No test was made by Wakefield or his helpers to determine the presence of water in the pipe. Good practice required such a test. A simple test would have been to flush a urinal which was connected to the feed line. One of Wakefield's employees had flushed the urinal during the day, but not as a test. There was never any discussion of the presence or absence of water in any of the pipes between Wakefield or his men and any representative of the defendant.
The jury could have inferred that there was no water in the pipes on Wakefield's first visit, and that the defendant thereafter knew that there was water in the particular pipe and that Wakefield was coming back to remove the pipes. The plaintiff argues that the defendant therefore had a duty to warn Wakefield of the changed condition. But there was no evidence that any representative of the defendant knew that Wakefield thought there was no water in the pipe. There is no evidence that the purchasing agent, on whose belief the defendant's imputed knowledge of the water would have to rest, had any expert or other understanding of plumbing or of the pipes in question. He testified without contradiction that he never talked to Wakefield. We think there was no showing that due care required nonexperts to warn the expert contractor.
One who has used due care in selecting and agreeing with an independent contractor to do lawful work is not responsible to third persons for the negligence of the
contractor, unless the nature of the work was inherently or intrinsically dangerous. Pickett v. Waldorf Sys. Inc. 241 Mass. 569 , 570-571. The defendant cannot be held responsible "where the danger does not come from work performed with proper skill and care, `but comes only from an unskillful or negligent act of the contractor or his servants, even if a lack of skill or care on the part of some of the persons engaged in the business reasonably may be expected.' Davis v. John L. Whiting & Son Co. 201 Mass. 91 , 93." Whalen v. Shivek, 326 Mass. 142 , 151. Todd v. Wernick, 334 Mass. 624 , 626-627. Doyle v. LaCroix, 336 Mass. 484 , 487-488, and cases cited. There is no evidence in the record that the plaintiff's damage was caused by anything except such an unskillful act of an independent contractor's servants.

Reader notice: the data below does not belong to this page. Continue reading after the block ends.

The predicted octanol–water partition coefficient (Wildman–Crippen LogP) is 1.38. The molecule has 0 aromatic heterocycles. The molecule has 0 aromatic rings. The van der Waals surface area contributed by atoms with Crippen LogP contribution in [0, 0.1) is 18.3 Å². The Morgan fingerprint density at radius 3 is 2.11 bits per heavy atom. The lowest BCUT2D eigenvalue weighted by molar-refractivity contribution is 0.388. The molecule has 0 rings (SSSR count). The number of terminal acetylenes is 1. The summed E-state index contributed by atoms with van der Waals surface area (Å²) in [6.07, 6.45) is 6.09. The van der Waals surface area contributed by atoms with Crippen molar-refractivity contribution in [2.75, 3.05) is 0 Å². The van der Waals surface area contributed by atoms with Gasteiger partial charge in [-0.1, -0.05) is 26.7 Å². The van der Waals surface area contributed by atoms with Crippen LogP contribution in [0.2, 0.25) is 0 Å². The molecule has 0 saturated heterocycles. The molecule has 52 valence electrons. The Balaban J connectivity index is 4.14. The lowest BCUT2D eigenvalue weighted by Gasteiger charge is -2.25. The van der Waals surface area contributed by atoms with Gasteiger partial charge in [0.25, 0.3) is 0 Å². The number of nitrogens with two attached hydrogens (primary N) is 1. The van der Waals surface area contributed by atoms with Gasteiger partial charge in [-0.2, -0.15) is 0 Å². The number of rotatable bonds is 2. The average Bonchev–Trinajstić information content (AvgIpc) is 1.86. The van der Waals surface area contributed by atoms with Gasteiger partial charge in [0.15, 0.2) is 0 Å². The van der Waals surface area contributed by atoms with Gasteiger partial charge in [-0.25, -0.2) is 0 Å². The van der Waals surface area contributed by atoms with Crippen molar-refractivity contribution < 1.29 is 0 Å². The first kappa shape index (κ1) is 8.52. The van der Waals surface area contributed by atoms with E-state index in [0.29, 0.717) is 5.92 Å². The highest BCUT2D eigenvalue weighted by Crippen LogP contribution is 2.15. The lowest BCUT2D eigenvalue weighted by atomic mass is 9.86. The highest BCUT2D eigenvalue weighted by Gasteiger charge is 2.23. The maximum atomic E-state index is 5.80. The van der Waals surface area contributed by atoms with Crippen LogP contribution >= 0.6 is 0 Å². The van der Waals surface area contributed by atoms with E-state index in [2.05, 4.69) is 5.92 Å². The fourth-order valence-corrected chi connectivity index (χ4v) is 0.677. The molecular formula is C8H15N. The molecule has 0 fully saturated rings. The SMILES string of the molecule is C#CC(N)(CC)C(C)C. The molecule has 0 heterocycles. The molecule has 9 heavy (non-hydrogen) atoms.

The plaintiff contends that the defendant was negligent in maintaining on its premises a water pipe system which had no means by which the water could be cut off. This contention is outside the allegations made in its declaration, was not put to the jury, and is not supported by the record. It cannot be raised here. Old Colony R.R. v. Rockland & Abington St. Ry. 161 Mass. 416 , 418. See Socony Mobil Oil Co. Inc. v. Cottle, 336 Mass. 192 , 196.
The plaintiff concedes that if the only evidence of negligence was on the part of Wakefield the defendant should have been granted its directed verdict. Such is the case. The defendant's exception to the judge's denial of its motion for a directed verdict is sustained.
Judgment for the defendant.